Since the start of the formal approaches and procedures for carrying out the structural design, there have been many developments in the underlying principles and the implicit and explicit design objectives. Starting with putting limits in the allowable (working) stresses in various materials to achieve indirect safety factors, the design process slowly evolved within last few decades to more explicit consideration of different load and capacity factors. The recognition of the difference between brittle and ductile failure, and the introduction of capacitybased design approaches, led to the more comprehensive performance design using high level of analysis sophistication, and more explicit linkage between demand and performance. The most recent emphasis is on riskbased design, and a more integrated and holistic approach within the framework of consequencebased engineering. This section discusses a brief account of the progression of these design approaches and their impact on the cost, performance, and the final objective of public safety.
Structural design is the process of proportioning the structure to safely resist the applied forces and load effects in the most resourceeffective and friendly manner. The term “friendly” refers to the aspect of design dealing with environmental friendliness, sustainability, ease of construction, and usability that are not explicit part of the strength consideration. Resources refer to the use of material, labor, time, and other consumables that are used to construct and maintain the structure. Ideally, the role of structural design is straight forward. It is the transformation of the effects of various environmental and manmade actions (including constraints on materials, dimensions and cost etc.) into the appropriate material specifications, structural member sizes, and arrangements (Fig. 1).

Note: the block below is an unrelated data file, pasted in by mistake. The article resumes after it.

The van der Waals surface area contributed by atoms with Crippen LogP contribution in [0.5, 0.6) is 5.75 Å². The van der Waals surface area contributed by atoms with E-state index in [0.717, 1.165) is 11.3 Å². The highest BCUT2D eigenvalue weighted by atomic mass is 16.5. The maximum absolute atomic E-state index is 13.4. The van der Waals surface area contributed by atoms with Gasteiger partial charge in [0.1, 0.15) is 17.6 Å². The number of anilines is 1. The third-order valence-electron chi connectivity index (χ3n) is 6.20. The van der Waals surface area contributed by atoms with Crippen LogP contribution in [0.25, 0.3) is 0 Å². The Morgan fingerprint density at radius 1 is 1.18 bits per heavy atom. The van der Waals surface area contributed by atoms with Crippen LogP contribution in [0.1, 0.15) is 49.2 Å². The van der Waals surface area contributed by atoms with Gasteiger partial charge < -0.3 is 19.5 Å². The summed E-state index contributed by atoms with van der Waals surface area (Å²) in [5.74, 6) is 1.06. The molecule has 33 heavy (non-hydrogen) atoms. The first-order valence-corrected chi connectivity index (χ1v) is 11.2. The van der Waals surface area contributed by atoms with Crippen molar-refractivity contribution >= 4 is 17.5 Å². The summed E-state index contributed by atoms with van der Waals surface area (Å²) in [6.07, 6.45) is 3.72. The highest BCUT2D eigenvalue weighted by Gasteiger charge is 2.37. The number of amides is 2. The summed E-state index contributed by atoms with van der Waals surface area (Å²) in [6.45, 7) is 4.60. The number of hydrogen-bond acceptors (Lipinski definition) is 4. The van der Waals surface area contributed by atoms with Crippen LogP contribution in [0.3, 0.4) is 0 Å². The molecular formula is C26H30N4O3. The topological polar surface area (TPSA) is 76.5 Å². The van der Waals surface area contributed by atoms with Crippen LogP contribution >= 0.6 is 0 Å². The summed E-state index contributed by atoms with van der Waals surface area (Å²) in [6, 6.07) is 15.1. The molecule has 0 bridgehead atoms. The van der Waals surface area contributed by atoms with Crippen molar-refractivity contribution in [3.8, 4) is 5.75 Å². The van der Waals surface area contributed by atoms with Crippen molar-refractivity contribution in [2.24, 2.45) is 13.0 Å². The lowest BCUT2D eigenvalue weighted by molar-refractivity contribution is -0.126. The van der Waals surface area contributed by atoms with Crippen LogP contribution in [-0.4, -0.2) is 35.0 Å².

Figure 1 The conceptual role of structural design. 
The basic objective is to produce a structure capable of resisting all applied loads without failure and excessive deformations during its anticipated life. The very first output of any engineering design process is a description of what is to be manufactured or built, what materials are to be used, what construction techniques are to be employed, and an account of all necessary specifications as well as dimensions (which are usually presented in the form of drawings). The second output is a rational justification or explanation of the design proposal developed based on either fullscale tests, experiments on small physical models, or the mathematical solution of detailed analytical models representing the behavior of real structures.